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Dr. Ronald Hoffman Details the Supplements You Should (and Shouldn’t) Take Before Surgery


New York, NY, June 03, 2015 --(PR.com)-- In his latest article, “Supplements and Surgery: What You Need to Know,” renowned Integrative Physician Dr. Ronald Hoffman takes on two questions he gets asked frequently: “Are there any nutritional supplements I can take to promote recovery? Are there any that I should avoid?”

Dr. Hoffman challenges a University of Michigan handout for surgical patients that lists supplements to avoid prior to surgery. “Certain ‘problematic’ herbs are singled,” says Hoffman. “But you’ll see that, at the end of the day, they’re pretty much discouraging the use of supplements altogether. This is mostly unjustified.”

Hoffman says that while garlic, ginger, ginkgo biloba, vitamin E, Kava (and other sedating herbs like Skullcap, Hops, and Valerian), milk thistle and St. John’s Wort, ephedra, licorice, and fish oil should be reduced or avoided before surgery, some supplements are beneficial to the surgical patient; Magnesium: Surgery is a form of trauma, and the shock of trauma depletes magnesium. Many surgical patients are magnesium-deficient because of the medications they take, poor absorption, or skimpy diets. Magnesium regularizes heart rate and promotes circulation.

Vitamin D: Especially in orthopedic surgery, vitamin D deficiency hampers proper recovery. Have your vitamin D levels checked before surgery, and supplement with 2000-5000 IU of Vitamin D3 per day accordingly.

Vitamin C: Ascorbic acid counters free radical damage and is an essential co-factor for collagen synthesis, necessary for proper wound healing.

Zinc: Essential for wound healing and immunity.

Selenium: A vital co-factor for glutathione, the body’s premier antioxidant, selenium also confers protection against infections.

L-glutamine: Studies have shown that this amino acid revs up the immune system, cuts infections, and promotes cell growth and organ repair. It also counteracts “leaky gut syndrome” which can occur transiently during surgical stress.

L-arginine: According to research arginine has been shown to promote healing and reduce post-op infections. In fact, it has long been incorporated in a nutritional booster formula for surgical patients called Impact (available by prescription only).

Probiotics: Surgical patients often receive oral or intravenous antibiotics while in the hospital, so it makes sense to replenish beneficial bacteria, and provide a bulwark against hospital-acquired C. dificile infections.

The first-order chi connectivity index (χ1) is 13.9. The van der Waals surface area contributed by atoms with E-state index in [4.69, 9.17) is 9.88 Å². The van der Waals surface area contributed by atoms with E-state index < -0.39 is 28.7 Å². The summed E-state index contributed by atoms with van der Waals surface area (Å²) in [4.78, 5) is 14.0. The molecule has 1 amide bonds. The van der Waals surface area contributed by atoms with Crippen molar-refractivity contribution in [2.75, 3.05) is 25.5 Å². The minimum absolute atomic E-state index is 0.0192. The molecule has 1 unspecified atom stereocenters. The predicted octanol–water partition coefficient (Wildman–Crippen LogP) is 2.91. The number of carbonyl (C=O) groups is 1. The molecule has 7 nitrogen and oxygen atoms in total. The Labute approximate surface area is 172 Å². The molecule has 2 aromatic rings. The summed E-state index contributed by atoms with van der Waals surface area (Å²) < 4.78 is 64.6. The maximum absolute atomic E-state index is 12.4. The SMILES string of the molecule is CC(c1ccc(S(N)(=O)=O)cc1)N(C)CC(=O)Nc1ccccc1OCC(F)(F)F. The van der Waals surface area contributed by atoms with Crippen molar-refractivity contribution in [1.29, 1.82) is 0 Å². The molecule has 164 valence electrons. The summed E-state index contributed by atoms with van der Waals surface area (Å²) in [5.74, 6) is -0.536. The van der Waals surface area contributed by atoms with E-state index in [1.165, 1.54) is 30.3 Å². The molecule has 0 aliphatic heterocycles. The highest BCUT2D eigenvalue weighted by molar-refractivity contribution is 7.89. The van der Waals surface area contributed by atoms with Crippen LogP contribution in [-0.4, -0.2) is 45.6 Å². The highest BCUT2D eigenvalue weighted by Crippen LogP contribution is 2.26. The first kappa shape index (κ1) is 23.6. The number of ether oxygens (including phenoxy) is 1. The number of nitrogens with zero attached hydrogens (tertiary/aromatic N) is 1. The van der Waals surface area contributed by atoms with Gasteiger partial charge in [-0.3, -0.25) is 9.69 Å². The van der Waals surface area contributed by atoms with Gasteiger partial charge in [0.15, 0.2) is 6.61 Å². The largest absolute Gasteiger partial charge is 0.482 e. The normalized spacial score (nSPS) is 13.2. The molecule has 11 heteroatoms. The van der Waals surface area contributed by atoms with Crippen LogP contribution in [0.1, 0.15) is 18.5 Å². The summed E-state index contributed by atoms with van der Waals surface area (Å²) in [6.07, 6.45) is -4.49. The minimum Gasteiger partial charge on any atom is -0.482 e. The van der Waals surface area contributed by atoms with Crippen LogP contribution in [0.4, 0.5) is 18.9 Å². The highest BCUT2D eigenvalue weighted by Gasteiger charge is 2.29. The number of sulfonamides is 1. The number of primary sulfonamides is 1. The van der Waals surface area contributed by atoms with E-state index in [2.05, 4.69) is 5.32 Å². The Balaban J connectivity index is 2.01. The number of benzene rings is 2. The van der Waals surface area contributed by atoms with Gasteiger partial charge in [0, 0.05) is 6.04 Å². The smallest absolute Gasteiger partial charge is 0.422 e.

N-acetyl cysteine (NAC): While some authors claim that NAC can increase bleeding risk, more recent studies have exonerated it. One recent paper showed that its use pre-operatively did not increase blood loss in patients undergoing cardiac surgery. NAC is a premier antioxidant, and it has been shown to protect the liver and kidneys from operative stress. Take 500-600 mg twice daily.

Bromelain: Studies have shown that its anti-inflammatory effects help reduce post-operative swelling, heal wounds more quickly, and even reduce post-surgical pain.

Pycnogenol: While some express concern over the potential blood-thinning effects of pycnogenol before surgery, it may be an ideal post-surgery supplement because of its ability to counteract swelling.

CoQ10: This supporter of mitochondrial energy metabolism has been found to enhance the contractility of heart muscle. Studies have confirmed that it cuts the number of erratic heartbeats heart surgery patients experience and can reduce recovery time.

Arnica: Homeopathy is controversial, but among the most cherished traditional remedies for trauma is Arnica. Although research is inconclusive, considerable anecdotal evidence supports its use, and it’s harmless.

Hoffman adds, “Consider taking a balanced multivitamin to plug your nutritional gaps before and after surgery.”

Dr. Ronald Hoffman is a pioneering complementary medicine practitioner, Director of the Hoffman Center for Integrative Medicine based in New York City, and host of the popular and long running syndicated weekly radio program and podcast “Intelligent Medicine.” Read the full article at the Intelligent Medicine website.
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